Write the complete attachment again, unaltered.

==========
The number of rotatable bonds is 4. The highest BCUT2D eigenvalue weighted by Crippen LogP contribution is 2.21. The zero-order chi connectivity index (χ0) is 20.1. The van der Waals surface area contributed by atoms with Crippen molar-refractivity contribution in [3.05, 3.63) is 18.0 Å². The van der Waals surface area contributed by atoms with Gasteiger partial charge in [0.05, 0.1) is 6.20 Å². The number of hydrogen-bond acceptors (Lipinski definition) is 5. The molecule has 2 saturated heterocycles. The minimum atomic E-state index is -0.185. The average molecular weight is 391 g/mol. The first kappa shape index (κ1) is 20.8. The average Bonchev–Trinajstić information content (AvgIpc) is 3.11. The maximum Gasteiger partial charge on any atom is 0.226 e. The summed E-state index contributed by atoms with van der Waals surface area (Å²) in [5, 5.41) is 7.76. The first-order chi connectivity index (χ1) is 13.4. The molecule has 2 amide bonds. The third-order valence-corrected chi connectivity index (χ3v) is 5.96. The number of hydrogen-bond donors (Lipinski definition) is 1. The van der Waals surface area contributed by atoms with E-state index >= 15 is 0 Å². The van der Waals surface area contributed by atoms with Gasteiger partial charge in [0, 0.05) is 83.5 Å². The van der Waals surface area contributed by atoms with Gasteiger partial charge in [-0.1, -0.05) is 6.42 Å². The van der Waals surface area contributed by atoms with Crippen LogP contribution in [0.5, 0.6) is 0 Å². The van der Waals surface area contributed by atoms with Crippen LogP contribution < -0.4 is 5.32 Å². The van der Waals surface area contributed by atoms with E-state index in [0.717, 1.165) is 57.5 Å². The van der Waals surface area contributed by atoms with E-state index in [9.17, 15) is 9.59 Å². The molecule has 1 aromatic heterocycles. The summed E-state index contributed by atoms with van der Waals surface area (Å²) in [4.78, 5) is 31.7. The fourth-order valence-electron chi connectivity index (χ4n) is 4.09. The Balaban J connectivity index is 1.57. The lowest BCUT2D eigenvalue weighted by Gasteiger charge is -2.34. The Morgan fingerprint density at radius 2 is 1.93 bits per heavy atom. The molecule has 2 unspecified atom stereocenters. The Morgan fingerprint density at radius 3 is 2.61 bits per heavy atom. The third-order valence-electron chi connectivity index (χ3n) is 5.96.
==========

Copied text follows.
The number of rotatable bonds is 4. The highest BCUT2D eigenvalue weighted by Crippen LogP contribution is 2.21. The zero-order chi connectivity index (χ0) is 20.1. The van der Waals surface area contributed by atoms with Crippen molar-refractivity contribution in [3.05, 3.63) is 18.0 Å². The van der Waals surface area contributed by atoms with Gasteiger partial charge in [0.05, 0.1) is 6.20 Å². The number of hydrogen-bond acceptors (Lipinski definition) is 5. The molecule has 2 saturated heterocycles. The minimum atomic E-state index is -0.185. The average molecular weight is 391 g/mol. The first kappa shape index (κ1) is 20.8. The average Bonchev–Trinajstić information content (AvgIpc) is 3.11. The maximum Gasteiger partial charge on any atom is 0.226 e. The summed E-state index contributed by atoms with van der Waals surface area (Å²) in [5, 5.41) is 7.76. The first-order chi connectivity index (χ1) is 13.4. The molecule has 2 amide bonds. The third-order valence-corrected chi connectivity index (χ3v) is 5.96. The number of hydrogen-bond donors (Lipinski definition) is 1. The van der Waals surface area contributed by atoms with E-state index >= 15 is 0 Å². The van der Waals surface area contributed by atoms with Gasteiger partial charge in [0, 0.05) is 83.5 Å². The van der Waals surface area contributed by atoms with Gasteiger partial charge in [-0.1, -0.05) is 6.42 Å². The van der Waals surface area contributed by atoms with Crippen LogP contribution in [0.5, 0.6) is 0 Å². The van der Waals surface area contributed by atoms with Crippen LogP contribution < -0.4 is 5.32 Å². The van der Waals surface area contributed by atoms with E-state index in [0.717, 1.165) is 57.5 Å². The van der Waals surface area contributed by atoms with E-state index in [9.17, 15) is 9.59 Å². The molecule has 1 aromatic heterocycles. The summed E-state index contributed by atoms with van der Waals surface area (Å²) in [4.78, 5) is 31.7. The fourth-order valence-electron chi connectivity index (χ4n) is 4.09. The Balaban J connectivity index is 1.57. The lowest BCUT2D eigenvalue weighted by Gasteiger charge is -2.34. The Morgan fingerprint density at radius 2 is 1.93 bits per heavy atom. The molecule has 2 unspecified atom stereocenters. The Morgan fingerprint density at radius 3 is 2.61 bits per heavy atom. The third-order valence-electron chi connectivity index (χ3n) is 5.96.